Have you ever wondered what causes those seemingly cause-less traffic jams the occur pretty much anywhere with a reasonable density of motor vehicles? Sure you have – but you probably didn’t have the mathematical chops to investigate further, unlike the geeks at MIT:
The mathematics of such traffic jams are strikingly similar to the equations that describe detonation waves produced by explosions, said Aslan Kasimov, a lecturer in MIT’s Department of Mathematics. Realizing this allowed the reseachers to solve traffic jam equations that were first theorized in the 1950s. The MIT researchers even came up with a name for this kind of gridlock – “jamiton.” It’s a riff on “soliton,” a term used in math and physics to desribe a self-sustaining wave that maintains its shape while moving.
The equations MIT came up with are similar to those used to describe fluid mechanics, and they model traffic jams as a self-sustaining wave.
“We wanted to describe this using a mathematical model similar to that of fluid flow,” Kasimov said.
The researchers hit upon the equation after an experiment by Japanese researchers demonstrated the formation of jamitrons on a circular road. In that experiment, drivers were instructed to travel 30 kilometers an hour (18.6 mph) while maintaining a constant distance between cars. It didn’t take long before disruptions occurred and phantom jams formed. Denser traffic brought quicker jams.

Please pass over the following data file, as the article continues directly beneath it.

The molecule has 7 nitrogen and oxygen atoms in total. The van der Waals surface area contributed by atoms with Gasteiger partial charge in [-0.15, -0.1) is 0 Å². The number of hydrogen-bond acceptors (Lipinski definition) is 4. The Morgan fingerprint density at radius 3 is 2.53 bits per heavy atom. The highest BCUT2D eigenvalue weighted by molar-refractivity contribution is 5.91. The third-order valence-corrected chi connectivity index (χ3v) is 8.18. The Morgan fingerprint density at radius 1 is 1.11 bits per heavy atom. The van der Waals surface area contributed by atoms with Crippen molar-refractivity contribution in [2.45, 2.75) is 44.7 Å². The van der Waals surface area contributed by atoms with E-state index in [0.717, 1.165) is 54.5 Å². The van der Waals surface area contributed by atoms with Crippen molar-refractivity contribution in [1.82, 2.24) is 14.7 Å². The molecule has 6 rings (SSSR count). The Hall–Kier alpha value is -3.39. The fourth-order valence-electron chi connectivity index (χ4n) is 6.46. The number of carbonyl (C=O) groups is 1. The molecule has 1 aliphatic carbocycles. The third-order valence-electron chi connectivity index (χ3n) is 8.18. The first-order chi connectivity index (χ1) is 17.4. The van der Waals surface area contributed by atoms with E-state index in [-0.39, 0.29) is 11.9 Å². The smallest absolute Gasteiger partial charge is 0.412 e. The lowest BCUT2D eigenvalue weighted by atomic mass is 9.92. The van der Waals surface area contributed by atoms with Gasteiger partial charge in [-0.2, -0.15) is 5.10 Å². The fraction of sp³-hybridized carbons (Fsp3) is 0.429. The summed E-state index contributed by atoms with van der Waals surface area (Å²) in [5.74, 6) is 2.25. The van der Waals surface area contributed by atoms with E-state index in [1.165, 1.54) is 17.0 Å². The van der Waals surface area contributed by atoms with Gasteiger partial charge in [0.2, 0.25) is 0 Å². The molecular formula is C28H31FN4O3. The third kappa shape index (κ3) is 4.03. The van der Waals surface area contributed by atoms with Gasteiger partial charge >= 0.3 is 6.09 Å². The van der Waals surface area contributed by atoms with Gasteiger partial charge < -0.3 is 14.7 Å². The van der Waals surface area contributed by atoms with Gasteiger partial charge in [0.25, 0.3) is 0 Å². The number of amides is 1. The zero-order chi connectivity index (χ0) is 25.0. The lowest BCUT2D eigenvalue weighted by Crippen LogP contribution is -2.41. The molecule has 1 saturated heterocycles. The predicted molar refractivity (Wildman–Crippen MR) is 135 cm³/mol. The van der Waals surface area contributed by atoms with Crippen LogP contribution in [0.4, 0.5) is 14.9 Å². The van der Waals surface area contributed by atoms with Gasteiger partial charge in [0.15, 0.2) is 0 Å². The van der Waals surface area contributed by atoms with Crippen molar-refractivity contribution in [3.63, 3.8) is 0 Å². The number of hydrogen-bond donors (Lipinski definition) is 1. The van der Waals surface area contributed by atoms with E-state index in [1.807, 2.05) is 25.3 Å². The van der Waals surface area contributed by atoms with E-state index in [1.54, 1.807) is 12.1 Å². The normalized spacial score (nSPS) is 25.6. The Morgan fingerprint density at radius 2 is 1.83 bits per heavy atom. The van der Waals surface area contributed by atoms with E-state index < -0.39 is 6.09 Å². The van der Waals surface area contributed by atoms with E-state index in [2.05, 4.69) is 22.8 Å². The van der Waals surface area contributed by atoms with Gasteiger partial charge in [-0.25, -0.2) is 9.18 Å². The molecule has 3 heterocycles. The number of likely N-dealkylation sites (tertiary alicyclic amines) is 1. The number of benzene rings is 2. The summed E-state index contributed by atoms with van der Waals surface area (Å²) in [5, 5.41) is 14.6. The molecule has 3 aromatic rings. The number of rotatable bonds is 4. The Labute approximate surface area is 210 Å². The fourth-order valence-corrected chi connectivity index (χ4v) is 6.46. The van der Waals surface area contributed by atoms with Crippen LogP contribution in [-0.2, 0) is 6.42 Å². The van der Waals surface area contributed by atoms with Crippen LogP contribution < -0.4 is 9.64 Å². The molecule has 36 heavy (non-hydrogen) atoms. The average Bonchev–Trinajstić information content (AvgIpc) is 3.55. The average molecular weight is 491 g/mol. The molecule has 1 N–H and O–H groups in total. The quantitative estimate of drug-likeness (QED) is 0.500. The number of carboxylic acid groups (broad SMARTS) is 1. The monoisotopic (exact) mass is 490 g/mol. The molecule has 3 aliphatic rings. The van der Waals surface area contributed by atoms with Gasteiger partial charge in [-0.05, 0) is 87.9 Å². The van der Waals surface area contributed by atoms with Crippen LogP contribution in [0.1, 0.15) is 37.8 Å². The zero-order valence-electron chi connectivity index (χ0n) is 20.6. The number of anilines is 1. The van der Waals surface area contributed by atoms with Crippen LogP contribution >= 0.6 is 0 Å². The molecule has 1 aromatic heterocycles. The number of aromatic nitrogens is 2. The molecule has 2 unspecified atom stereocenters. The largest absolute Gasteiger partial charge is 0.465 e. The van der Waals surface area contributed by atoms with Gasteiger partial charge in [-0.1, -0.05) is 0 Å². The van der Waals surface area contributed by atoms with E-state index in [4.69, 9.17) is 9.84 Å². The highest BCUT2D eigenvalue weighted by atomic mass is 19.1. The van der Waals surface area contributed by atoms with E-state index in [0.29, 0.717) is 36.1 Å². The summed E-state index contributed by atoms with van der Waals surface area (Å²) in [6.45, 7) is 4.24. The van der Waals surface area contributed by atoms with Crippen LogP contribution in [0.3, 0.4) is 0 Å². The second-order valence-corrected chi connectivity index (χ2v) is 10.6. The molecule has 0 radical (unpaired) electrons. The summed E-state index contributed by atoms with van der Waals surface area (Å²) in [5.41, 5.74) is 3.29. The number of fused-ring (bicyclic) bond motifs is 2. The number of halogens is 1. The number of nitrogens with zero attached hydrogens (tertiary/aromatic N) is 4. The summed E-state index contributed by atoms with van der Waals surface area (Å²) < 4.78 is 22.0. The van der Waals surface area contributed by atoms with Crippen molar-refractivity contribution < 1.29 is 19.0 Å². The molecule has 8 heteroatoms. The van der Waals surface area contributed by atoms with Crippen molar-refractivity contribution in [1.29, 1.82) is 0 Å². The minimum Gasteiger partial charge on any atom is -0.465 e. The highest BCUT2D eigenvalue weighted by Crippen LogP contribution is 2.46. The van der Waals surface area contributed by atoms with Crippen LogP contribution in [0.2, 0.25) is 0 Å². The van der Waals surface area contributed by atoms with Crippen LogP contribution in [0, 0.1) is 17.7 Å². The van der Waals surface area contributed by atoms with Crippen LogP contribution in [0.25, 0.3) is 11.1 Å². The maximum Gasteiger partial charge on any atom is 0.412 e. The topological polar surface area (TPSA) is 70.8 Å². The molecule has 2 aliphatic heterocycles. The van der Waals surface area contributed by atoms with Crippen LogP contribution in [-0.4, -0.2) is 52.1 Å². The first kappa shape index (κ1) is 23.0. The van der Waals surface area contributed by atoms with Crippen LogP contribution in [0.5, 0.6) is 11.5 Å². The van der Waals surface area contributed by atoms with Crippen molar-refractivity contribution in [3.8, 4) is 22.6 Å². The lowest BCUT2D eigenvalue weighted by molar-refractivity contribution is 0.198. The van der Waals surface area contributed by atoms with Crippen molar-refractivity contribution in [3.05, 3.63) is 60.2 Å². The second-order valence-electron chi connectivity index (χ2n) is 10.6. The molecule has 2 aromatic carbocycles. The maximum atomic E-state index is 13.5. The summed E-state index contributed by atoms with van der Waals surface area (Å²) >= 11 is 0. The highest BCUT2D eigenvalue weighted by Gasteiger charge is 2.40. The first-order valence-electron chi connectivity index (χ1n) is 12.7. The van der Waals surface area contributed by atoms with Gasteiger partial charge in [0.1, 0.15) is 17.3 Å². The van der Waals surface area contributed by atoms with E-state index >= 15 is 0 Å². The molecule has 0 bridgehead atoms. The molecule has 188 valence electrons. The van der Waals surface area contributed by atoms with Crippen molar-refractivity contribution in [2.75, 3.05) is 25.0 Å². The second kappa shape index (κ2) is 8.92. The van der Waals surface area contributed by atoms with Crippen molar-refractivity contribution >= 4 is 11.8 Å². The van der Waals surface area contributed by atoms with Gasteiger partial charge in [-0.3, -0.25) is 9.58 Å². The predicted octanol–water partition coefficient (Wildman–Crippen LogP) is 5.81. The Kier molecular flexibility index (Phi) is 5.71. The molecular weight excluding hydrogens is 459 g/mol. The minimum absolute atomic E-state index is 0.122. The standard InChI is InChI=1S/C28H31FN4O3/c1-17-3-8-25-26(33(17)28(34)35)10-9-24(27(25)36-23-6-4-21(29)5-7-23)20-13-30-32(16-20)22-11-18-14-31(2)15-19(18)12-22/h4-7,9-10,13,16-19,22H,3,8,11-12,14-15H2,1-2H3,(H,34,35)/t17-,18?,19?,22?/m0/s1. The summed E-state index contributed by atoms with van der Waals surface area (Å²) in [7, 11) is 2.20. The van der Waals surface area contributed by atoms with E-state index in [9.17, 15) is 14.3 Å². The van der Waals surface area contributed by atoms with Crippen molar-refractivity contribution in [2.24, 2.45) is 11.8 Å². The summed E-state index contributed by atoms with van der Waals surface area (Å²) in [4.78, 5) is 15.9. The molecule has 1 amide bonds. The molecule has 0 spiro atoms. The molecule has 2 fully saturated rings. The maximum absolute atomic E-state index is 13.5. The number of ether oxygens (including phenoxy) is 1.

The MIT team found speed, traffic density and other factors can determine conditions that will lead to a jamiton and how quickly it will spread. Once the jam forms, the researchers say, drivers have no choice but to wait for it to clear. The new model could lead to roads designed with sufficient capacity to keep traffic density below the point at which a jamiton can form.
Now, after reading that article I found myself thinking “wouldn’t some sort of peer-to-peer traffic management system be better than building bigger roads?” So imagine how smug I felt when this article turned up a few days later:
The hope, of course, is that by understanding traffic jams we can learn to prevent them. Tom Vanderbilt, in his authoritative book Traffic, describes a simple experiment performed by the Washington Department of Transportation that involved a liter of rice, a plastic funnel, and a glass beaker. When the rice was poured into the beaker all at once, it took 40 seconds for the funnel to empty; the density of jostling grains impeded the flow. However, when the grains were poured in a gradual stream, it took only 27 seconds for the rice to pass through. What seemed slower actually turned out to be 30 percent faster. This helps explain why traffic engineers are so eager to install red lights on highway onramps: By slowing traffic before it enters the concrete funnel, they hope to prevent the road from exceeding its critical density.
I’d be willing to go out on a limb here and suggest that while vehicles are still driven manually by fallible and inherently selfish human beings, traffic jams are inevitable. The only way to truly control the side-effects of human behaviour are to take them out of the picture entirely – and while there are very few situations where I’d advocate such a thing, road traffic is one of them. [image by timsnell]